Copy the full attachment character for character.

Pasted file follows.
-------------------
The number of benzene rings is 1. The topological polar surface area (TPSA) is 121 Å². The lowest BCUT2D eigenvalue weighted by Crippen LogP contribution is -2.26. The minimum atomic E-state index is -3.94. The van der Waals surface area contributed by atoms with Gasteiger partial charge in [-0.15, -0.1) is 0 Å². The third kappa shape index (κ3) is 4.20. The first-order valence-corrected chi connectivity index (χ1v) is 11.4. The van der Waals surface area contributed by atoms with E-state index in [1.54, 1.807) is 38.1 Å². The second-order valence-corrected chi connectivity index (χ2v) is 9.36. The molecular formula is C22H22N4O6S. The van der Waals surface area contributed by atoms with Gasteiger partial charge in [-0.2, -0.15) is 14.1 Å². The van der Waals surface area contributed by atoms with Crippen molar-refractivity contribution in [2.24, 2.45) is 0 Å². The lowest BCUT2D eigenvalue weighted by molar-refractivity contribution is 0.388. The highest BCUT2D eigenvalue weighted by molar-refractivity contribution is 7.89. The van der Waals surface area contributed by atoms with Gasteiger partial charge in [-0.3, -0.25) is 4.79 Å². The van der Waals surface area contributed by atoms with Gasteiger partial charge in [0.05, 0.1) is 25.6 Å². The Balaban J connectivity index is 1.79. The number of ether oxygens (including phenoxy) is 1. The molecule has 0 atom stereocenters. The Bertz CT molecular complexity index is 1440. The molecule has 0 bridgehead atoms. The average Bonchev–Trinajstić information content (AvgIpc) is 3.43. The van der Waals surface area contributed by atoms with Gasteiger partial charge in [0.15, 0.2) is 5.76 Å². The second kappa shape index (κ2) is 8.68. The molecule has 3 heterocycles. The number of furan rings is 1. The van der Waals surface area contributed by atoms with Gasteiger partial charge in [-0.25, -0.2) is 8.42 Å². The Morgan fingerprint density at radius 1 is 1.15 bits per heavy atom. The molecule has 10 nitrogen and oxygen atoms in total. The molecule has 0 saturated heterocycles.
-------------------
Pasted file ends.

The number of benzene rings is 1. The topological polar surface area (TPSA) is 121 Å². The lowest BCUT2D eigenvalue weighted by Crippen LogP contribution is -2.26. The minimum atomic E-state index is -3.94. The van der Waals surface area contributed by atoms with Gasteiger partial charge in [-0.15, -0.1) is 0 Å². The third kappa shape index (κ3) is 4.20. The first-order valence-corrected chi connectivity index (χ1v) is 11.4. The van der Waals surface area contributed by atoms with E-state index in [1.54, 1.807) is 38.1 Å². The second-order valence-corrected chi connectivity index (χ2v) is 9.36. The molecular formula is C22H22N4O6S. The van der Waals surface area contributed by atoms with Gasteiger partial charge in [-0.2, -0.15) is 14.1 Å². The van der Waals surface area contributed by atoms with Crippen molar-refractivity contribution in [2.24, 2.45) is 0 Å². The lowest BCUT2D eigenvalue weighted by molar-refractivity contribution is 0.388. The highest BCUT2D eigenvalue weighted by molar-refractivity contribution is 7.89. The van der Waals surface area contributed by atoms with Gasteiger partial charge in [-0.3, -0.25) is 4.79 Å². The van der Waals surface area contributed by atoms with Gasteiger partial charge in [0.05, 0.1) is 25.6 Å². The Balaban J connectivity index is 1.79. The number of ether oxygens (including phenoxy) is 1. The molecule has 0 atom stereocenters. The Bertz CT molecular complexity index is 1440. The molecule has 0 bridgehead atoms. The average Bonchev–Trinajstić information content (AvgIpc) is 3.43. The van der Waals surface area contributed by atoms with Gasteiger partial charge in [0.15, 0.2) is 5.76 Å². The second kappa shape index (κ2) is 8.68. The molecule has 3 heterocycles. The number of furan rings is 1. The van der Waals surface area contributed by atoms with Gasteiger partial charge in [-0.25, -0.2) is 8.42 Å². The Morgan fingerprint density at radius 1 is 1.15 bits per heavy atom. The molecule has 10 nitrogen and oxygen atoms in total. The molecule has 0 saturated heterocycles.